Oilers give Gagner good shot

MORRIS DALLA COSTA -- Sun Media

, Last Updated: 12:43 PM ET

DETROIT -- About the time Sam Gagner's former London Knights teammates were arriving by bus at the John Labatt Centre last night after yet another loss in Ontario Hockey League play, Gagner was on the ice just across the border at Joe Louis Arena, for the pregame skate before his Edmonton Oilers took on the Detroit Red Wings.

Oh how badly the Knights wished Gagner had been on the ice at Windsor Arena.

But he wasn't and probably won't be for a while yet.

While most people still believe he'll be returned to the Knights before he plays his 10th game with the Oilers, after three games he's getting 10 to 12 minutes a game and the Oilers are giving him every chance to make this hockey club.

"I think over the next few games, we'll look to give him some powerplay time," said Oilers coach Craig MacTavish. "With the way our powerplay has been, we could use some experimentation there and that's where Sam's skills shine through."

Last night, Gagner averaged four shifts a period as the Oilers were beaten 4-2 by the Wings. There were none of the signature moves he's become known for in junior hockey but then these are the Wings we're talking about.

They don't give up a lot of shots, let alone allow you to dipsy-doodle around the ice.

In the third period, Gagner tried to drag the puck past Niklas Kronwall. Gagner wound up on his back.

Welcome to the NHL.

"This is a good test for him. The next two games will be a good test for him," said Oilers general manager Kevin Lowe. "They are tough defensive teams."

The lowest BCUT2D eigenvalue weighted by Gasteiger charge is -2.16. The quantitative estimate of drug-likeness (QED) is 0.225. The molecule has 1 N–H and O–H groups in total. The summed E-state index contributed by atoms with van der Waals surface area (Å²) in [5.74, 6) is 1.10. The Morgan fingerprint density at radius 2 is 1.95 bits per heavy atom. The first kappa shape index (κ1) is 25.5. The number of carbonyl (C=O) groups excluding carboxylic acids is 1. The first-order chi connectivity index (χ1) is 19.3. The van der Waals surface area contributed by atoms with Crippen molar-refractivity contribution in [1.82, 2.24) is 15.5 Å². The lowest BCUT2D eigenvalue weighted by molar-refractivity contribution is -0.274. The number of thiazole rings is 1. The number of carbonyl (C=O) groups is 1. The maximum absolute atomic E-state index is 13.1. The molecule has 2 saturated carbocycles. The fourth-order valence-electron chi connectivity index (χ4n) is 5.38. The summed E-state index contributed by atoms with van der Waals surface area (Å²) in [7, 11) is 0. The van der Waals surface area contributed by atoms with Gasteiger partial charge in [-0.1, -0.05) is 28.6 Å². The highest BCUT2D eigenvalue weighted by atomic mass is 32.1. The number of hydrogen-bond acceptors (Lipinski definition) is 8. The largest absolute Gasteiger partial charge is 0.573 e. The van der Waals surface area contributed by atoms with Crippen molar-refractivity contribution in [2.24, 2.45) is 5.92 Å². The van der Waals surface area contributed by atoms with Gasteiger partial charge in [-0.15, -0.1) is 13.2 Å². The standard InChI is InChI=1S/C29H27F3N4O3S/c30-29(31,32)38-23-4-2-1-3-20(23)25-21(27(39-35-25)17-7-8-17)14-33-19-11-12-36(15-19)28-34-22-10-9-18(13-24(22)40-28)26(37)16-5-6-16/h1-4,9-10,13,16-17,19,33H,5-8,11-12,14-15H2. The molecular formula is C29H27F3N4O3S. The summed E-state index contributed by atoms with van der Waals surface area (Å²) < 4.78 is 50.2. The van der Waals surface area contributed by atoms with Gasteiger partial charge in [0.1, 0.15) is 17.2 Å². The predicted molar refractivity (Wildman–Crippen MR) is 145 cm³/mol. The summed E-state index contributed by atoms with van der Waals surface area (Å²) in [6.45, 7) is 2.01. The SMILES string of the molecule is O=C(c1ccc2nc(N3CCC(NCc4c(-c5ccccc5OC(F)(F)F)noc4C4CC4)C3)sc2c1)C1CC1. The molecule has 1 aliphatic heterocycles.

On Wednesday, the Oilers play the Minnesota Wild.

"You can tell the pace has picked up. It's gotten tougher since the preseason," said Gagner. "But it's a lot of fun and I'm enjoying every minute."

Observers who have watched Gagner play have indicated the Oilers are being careful with their prized possession.

He usually plays on the fourth line with players like Andrew Cogliano, Marc Pouliot but he sees some time with the Oilers big line between Dustin Penner and Ales Hemsky depending on whether Shawn Horcoff has just come off a shift on special teams.

MacTavish is careful who he matches Gagner with.

You won't often see him playing against the oppositions top line or top defensive pair.

It's a pattern that was followed last night. In the first period Gagner saw four shifts.

Gagner showed his great anticipation on one shift almost embarrassing Red Wing netminder Dominik Hasek. He intercepted the puck and centred it in front of the net, just missing his teammate who would have had an empty net to shot at.

But Gagner, who was even on the plus/minus scale in his first two games, was on the ice for the Red Wings second goal. Defenceman Chris Chelios pounced on a rebound from goaltender Dwayne Roloson and fired it into the empty net. Gagner was furiously trying to reach the Red Wing blueliner but couldn't get there in time.

His frustration showed when he slammed his stick against the boards.

"You never want to be on the ice for a goal against, never," said Gagner.

He got the same number of shifts in the second period. His longest was more than a minute long and it was a good one for him. He stole the puck from Kronwall, when the puck went in the corner he won it and tried a wraparound on Hasek. Gagner then had to race the length of the ice backchecking to prevent a two-on-one break.

Gagner has two assists in two games. Whether Gagner stays will be determined on his body of work, not just on how he plays in certain games.

"We want to be a good team now but we also want to be a good team in the future," said Lowe. "We don't want to hurt his development. He hasn't given us any indication he doesn't belong."

It was a great storyline last night. Father Dave, an assistant coach with the Knights, got lots of television time as he watched Sam play for the first time as a pro.

It's a role that fits him like a glove.


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